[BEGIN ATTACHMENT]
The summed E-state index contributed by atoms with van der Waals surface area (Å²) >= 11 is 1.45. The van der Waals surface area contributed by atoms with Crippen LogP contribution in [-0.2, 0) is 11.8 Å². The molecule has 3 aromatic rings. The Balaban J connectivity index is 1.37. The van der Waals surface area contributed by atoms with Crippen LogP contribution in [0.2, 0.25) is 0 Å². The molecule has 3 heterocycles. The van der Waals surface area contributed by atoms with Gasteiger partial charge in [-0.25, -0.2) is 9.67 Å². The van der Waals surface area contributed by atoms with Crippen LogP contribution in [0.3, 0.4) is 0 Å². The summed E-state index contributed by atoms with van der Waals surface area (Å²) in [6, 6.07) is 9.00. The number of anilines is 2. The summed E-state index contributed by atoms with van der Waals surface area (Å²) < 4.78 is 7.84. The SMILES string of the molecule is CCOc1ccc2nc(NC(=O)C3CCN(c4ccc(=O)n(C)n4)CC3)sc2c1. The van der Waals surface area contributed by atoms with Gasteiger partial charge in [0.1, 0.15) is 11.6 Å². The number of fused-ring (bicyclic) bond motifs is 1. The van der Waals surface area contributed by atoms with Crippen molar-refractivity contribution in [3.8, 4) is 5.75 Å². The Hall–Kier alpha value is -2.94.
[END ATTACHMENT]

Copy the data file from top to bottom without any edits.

The summed E-state index contributed by atoms with van der Waals surface area (Å²) >= 11 is 1.45. The van der Waals surface area contributed by atoms with Crippen LogP contribution in [-0.2, 0) is 11.8 Å². The molecule has 3 aromatic rings. The Balaban J connectivity index is 1.37. The van der Waals surface area contributed by atoms with Crippen LogP contribution in [0.2, 0.25) is 0 Å². The molecule has 3 heterocycles. The van der Waals surface area contributed by atoms with Gasteiger partial charge in [-0.25, -0.2) is 9.67 Å². The van der Waals surface area contributed by atoms with Crippen LogP contribution in [0.3, 0.4) is 0 Å². The summed E-state index contributed by atoms with van der Waals surface area (Å²) in [6, 6.07) is 9.00. The number of anilines is 2. The summed E-state index contributed by atoms with van der Waals surface area (Å²) < 4.78 is 7.84. The SMILES string of the molecule is CCOc1ccc2nc(NC(=O)C3CCN(c4ccc(=O)n(C)n4)CC3)sc2c1. The van der Waals surface area contributed by atoms with Gasteiger partial charge in [0.1, 0.15) is 11.6 Å². The number of fused-ring (bicyclic) bond motifs is 1. The van der Waals surface area contributed by atoms with Crippen molar-refractivity contribution in [3.8, 4) is 5.75 Å². The Hall–Kier alpha value is -2.94.